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Increased Cortical Oxidative Metabolism Due to Sensory Stimulation: Implications for Functional Brain Imaging

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Science  19 Nov 1999:
Vol. 286, Issue 5444, pp. 1555-1558
DOI: 10.1126/science.286.5444.1555

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Abstract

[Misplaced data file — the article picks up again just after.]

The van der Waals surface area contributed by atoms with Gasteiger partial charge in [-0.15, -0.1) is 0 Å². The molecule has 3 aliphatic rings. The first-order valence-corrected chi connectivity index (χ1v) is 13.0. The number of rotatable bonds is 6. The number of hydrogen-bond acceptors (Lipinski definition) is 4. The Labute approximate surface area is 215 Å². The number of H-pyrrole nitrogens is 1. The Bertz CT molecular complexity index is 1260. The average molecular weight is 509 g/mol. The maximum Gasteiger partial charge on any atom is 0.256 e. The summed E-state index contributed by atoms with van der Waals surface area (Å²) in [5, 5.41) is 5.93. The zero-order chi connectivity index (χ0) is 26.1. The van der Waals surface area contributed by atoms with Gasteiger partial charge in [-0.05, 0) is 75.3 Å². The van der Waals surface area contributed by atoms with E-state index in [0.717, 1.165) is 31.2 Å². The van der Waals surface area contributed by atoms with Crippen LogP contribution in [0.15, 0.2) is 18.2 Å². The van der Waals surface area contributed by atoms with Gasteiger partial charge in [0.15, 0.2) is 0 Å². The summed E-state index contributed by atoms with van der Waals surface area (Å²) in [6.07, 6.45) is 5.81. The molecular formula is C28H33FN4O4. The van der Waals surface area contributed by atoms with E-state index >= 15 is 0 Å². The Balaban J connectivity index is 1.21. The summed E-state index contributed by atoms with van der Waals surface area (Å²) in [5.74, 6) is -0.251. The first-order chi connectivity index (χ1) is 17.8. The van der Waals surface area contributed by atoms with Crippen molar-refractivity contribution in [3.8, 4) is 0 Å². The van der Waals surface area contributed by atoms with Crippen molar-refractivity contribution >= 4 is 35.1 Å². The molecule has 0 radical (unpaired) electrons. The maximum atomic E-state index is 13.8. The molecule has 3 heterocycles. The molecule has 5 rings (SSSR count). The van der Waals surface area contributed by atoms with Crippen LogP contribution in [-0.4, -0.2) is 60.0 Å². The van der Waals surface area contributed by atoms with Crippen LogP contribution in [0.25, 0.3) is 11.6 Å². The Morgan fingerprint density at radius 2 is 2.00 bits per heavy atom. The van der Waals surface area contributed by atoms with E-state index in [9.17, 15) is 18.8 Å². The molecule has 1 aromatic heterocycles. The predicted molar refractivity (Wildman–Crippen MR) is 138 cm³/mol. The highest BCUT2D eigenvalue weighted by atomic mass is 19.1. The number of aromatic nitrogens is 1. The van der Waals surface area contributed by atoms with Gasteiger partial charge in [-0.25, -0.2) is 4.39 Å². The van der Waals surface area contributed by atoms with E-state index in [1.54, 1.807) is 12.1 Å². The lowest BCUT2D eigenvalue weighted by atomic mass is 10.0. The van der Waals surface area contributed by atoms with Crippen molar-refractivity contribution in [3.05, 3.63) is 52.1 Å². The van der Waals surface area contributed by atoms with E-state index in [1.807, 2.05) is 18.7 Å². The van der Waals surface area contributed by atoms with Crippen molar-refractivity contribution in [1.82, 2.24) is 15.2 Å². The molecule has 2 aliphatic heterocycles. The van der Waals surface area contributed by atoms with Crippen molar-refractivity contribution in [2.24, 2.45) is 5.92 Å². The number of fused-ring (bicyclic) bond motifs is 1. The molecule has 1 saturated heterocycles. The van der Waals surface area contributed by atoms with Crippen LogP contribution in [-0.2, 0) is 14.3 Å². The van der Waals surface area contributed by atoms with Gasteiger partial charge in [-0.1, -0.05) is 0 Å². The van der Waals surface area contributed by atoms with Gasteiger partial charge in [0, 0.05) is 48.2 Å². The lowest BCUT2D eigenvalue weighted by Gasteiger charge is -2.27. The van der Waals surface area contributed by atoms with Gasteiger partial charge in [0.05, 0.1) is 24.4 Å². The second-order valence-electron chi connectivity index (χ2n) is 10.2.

Modern functional brain mapping relies on interactions of neuronal electrical activity with the cortical microcirculation. The existence of a highly localized, stimulus-evoked initial deoxygenation has remained a controversy. Here, the activity-dependent oxygen tension changes in the microcirculation were measured directly, using oxygen-dependent phosphorescence quenching of an exogenous indicator. The first event after sensory stimulation was an increase in oxygen consumption, followed by an increase in blood flow. Because oxygen consumption and neuronal activity are colocalized but the delayed blood flow is not, functional magnetic resonance imaging focused on this initial phase will yield much higher spatial resolution, ultimately enabling the noninvasive visualization of fundamental processing modules in the human brain.

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